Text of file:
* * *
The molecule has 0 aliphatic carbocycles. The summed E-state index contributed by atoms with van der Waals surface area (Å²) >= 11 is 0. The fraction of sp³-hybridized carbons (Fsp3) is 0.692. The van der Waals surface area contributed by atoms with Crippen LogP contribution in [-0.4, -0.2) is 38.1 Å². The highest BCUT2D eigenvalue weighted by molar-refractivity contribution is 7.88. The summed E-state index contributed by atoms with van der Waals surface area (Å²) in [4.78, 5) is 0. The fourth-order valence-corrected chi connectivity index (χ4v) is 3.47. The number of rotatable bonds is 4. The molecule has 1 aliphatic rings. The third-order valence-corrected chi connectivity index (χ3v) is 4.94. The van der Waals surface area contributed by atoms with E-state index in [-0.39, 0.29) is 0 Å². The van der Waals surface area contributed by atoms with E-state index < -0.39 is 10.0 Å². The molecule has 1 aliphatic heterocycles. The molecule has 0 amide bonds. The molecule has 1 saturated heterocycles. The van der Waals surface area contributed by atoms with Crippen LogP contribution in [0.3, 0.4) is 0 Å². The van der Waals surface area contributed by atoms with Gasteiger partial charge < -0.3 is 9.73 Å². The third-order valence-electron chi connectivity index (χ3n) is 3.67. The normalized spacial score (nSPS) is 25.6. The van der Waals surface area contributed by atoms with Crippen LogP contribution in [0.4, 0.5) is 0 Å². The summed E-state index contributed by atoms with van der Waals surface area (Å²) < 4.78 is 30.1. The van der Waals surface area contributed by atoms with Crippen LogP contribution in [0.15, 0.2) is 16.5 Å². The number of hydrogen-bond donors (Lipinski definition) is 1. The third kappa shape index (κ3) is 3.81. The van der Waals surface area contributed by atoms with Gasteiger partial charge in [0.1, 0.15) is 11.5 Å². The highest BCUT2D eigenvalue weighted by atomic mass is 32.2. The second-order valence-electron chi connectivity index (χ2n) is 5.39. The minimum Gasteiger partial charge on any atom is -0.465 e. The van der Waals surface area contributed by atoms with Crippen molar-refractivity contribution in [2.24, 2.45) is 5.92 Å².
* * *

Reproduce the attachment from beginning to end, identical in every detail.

The molecule has 0 aliphatic carbocycles. The summed E-state index contributed by atoms with van der Waals surface area (Å²) >= 11 is 0. The fraction of sp³-hybridized carbons (Fsp3) is 0.692. The van der Waals surface area contributed by atoms with Crippen LogP contribution in [-0.4, -0.2) is 38.1 Å². The highest BCUT2D eigenvalue weighted by molar-refractivity contribution is 7.88. The summed E-state index contributed by atoms with van der Waals surface area (Å²) in [4.78, 5) is 0. The fourth-order valence-corrected chi connectivity index (χ4v) is 3.47. The number of rotatable bonds is 4. The molecule has 1 aliphatic rings. The third-order valence-corrected chi connectivity index (χ3v) is 4.94. The van der Waals surface area contributed by atoms with E-state index in [-0.39, 0.29) is 0 Å². The van der Waals surface area contributed by atoms with E-state index < -0.39 is 10.0 Å². The molecule has 1 aliphatic heterocycles. The molecule has 0 amide bonds. The molecule has 1 saturated heterocycles. The van der Waals surface area contributed by atoms with Crippen LogP contribution in [0.3, 0.4) is 0 Å². The van der Waals surface area contributed by atoms with Gasteiger partial charge < -0.3 is 9.73 Å². The third-order valence-electron chi connectivity index (χ3n) is 3.67. The normalized spacial score (nSPS) is 25.6. The van der Waals surface area contributed by atoms with Crippen LogP contribution in [0.4, 0.5) is 0 Å². The summed E-state index contributed by atoms with van der Waals surface area (Å²) < 4.78 is 30.1. The van der Waals surface area contributed by atoms with Crippen LogP contribution in [0.15, 0.2) is 16.5 Å². The number of hydrogen-bond donors (Lipinski definition) is 1. The third kappa shape index (κ3) is 3.81. The van der Waals surface area contributed by atoms with Gasteiger partial charge in [0.1, 0.15) is 11.5 Å². The highest BCUT2D eigenvalue weighted by atomic mass is 32.2. The second-order valence-electron chi connectivity index (χ2n) is 5.39. The minimum Gasteiger partial charge on any atom is -0.465 e. The van der Waals surface area contributed by atoms with Crippen molar-refractivity contribution in [2.24, 2.45) is 5.92 Å².